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Posts published in “Day: April 28, 2010”

R-71: Whose privacy?

The Washington case over whether names on ballot issue petitions must be kept private or are public record went to oral argument at the U.S. Supreme Court today. Read through the transcript, and you'll probably see a leaning toward the public-record side of the debate.

Here are some pieces of the transcript, from the Supreme Court web site. (Should be noted here that it wasn't just the Washington attorney general's office putting in an appearance, but AG Rob McKenna making the argument personally, something that doesn't always happen with state AGs.) What follows is a large chunk of the Q&A with Bopp. (more…)

Emmert and the vacancy


Mark Emmert

Let's see now, once again: A large part of the rationale behind paying university presidents such ever-increasing salaries is the concern that if they weren't so paid, that they might leave if they turned out to be good in their job . . .

So here we are, as University of Washington President Mark Emmert, who has gotten a good deal of praise over the last several years (and surely deserved it for his strong fundraising skills, another other positives), and was given a compensation package amounting to $906,500 . . . splits for a new job, as president of the National Collegiate Athletic Association.

You could say of Emmert, fairly, that the fact such a major national organization scooped him up says something about his reputation as a university president. But the practical reality is that a super-intensive (and expensive) search effort won't guarantee a great president, and high pay won't either do that or make a good one stay.

In this case, the departure does look linked to the fiscal cuts UW has taken in the last few years. While Emmert has maintained a firmly diplomatic face for the institution, his wife has let loose with what sounds like dinner-table conversation at the Emmerts', as in this from an e-mail to House Speaker Frank Chopp: "It [UW] had bigger cuts than any University in the country, including in California! The state is starving your district's golden goose and yet you DON'T even mention it as a concern?!!!! ... I need to know why you do not seem to care."

None of this showed up in any of the official statements by Emmert, the board of regents, state officials or the NCAA - none of them would have any interest in saying so now. But you wonder: Might Emmert have simply decided to hang in at UW if the funding picture for the next few years looked a little brighter?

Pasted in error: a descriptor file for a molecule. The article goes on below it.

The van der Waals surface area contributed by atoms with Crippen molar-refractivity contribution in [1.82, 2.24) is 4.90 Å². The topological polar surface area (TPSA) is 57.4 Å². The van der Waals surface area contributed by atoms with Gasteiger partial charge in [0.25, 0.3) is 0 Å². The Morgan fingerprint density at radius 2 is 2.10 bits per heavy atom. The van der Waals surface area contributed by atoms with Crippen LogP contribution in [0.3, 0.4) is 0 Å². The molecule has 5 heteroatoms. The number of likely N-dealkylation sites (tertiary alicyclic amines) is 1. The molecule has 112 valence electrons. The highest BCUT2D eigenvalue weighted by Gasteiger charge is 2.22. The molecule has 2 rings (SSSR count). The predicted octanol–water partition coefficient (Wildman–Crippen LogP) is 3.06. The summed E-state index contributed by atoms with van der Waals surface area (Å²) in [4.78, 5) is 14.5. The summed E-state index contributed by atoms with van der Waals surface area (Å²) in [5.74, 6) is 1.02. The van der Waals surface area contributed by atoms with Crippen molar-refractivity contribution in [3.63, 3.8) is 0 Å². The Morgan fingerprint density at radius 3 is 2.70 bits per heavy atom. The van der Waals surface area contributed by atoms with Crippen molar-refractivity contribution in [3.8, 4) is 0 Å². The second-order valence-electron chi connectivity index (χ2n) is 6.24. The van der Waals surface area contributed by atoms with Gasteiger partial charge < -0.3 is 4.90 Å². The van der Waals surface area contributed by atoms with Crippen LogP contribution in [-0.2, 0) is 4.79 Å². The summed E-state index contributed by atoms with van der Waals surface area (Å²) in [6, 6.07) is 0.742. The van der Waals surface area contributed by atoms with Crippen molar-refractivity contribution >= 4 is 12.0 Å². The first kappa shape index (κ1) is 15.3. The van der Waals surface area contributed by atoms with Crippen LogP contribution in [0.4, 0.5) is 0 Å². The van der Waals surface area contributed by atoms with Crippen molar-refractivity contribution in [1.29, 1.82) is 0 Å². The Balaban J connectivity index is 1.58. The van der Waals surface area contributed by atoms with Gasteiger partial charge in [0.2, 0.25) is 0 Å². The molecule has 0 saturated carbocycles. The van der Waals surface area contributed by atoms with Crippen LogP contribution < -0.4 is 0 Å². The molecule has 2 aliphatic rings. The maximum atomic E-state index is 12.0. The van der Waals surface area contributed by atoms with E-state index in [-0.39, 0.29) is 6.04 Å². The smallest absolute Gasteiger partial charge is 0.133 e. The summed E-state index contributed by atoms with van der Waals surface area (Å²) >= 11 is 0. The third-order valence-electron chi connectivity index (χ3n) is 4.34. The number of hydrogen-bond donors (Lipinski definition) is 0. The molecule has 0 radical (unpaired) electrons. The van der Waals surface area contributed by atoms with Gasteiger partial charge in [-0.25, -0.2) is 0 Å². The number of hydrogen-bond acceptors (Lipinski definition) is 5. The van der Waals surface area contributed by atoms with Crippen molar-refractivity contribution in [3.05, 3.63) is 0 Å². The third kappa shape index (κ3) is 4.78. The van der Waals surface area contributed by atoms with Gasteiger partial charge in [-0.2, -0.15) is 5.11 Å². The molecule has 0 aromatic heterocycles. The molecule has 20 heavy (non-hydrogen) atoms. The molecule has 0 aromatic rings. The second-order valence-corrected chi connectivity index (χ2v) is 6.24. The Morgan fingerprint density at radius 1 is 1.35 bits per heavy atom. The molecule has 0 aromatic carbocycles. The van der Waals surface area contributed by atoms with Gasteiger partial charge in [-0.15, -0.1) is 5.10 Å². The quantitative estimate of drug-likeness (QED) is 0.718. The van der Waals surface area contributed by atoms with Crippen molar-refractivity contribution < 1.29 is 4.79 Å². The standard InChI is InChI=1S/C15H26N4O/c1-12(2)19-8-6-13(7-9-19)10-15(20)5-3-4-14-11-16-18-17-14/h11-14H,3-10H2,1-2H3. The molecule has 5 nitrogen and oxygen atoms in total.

It’s them liberals again

Remember those Family circus cartoons showing a broken vase on the floor and a frantic-looking toddler telling mom: "It wasn't me! It was Mr. Nobody" - while the ghost of a mysterious Mr. Nobody scampers past . . .

This being campaign season, well, here we are in Facebook from the Vaughn Ward congressional campaign: "Over the last few days the liberal media has begun attacking us. Please donate today to ensure the we have the resources to combat these liberal attacks. A $5 dollar donation goes a long way in helping us fight the liberal media."

Liberal, liberal, liberal: One per sentence. A piker (Kevin Richert notwithstanding): Surely Ward can up his booga-booga rate to two per sentence next time. There is a problem here: Since Ward is in a competitive primary election, the beneficiary of his troubles would be another Republican candidate, Raul Labrador, who's more or less about as conservative as he is. And, anyone complaining that their attackers are a pack of liberals might want to pause at least before implicitly including Dennis Mansfield, wo has aggressively seized on most of these points, in the group.

What's really happened here is poor campaign management: Most likely, a conclusion months ago on someone's part that uncomfortable stuff could simply be closeted until after the election, with the result that items easily addressable earlier have turned into political trouble later.

Sooner or later, someone was going to ask and make public where the Ward household income was coming from, since Ward - who isn't independently wealthy - is spending the year as a full-time candidate. In many a campaign the opposition would have raised the question long ago. (The answer is Ward's wife, who works for the financial entity Fannie Mae.) From one source or another (in this case, the local newspaper), sooner or later, the question was headed their way. A smarter campaign would have made it visibly public, put it up on their web site, months ago, giving it their own spin.

Property taxes (in Valley County) overdue? Not a huge deal, in one sense. The taxes have apparently been paid since the report came out, the campaign said. But why was this not vetted? Why didn't someone check to see if the candidate's taxes were all paid up?

Overuse of Marine imagery without a disclaimer that the military wasn't supporting the candidate? The rules are standard and candidates all over the country deal with them; did the campaign not check the requirements?

A borrowed truck in Ward's "truck" TV commercial? Wouldn't have been a problem had they, in announcing the ad, snuck in a quick word of thanks to the vehicle's owner in the press release or commercial, instead of uncomfortably trying to explain away the pickup's real ownership later.

So on it has gone in the last few weeks: This isn't gotcha stuff, this is campaign management 101. None of these Ward problems in recent weeks were massive issues inherently, but they became bigger because they blew up in the end game, which is what unaddressed political issues, even picayune ones, tend to do.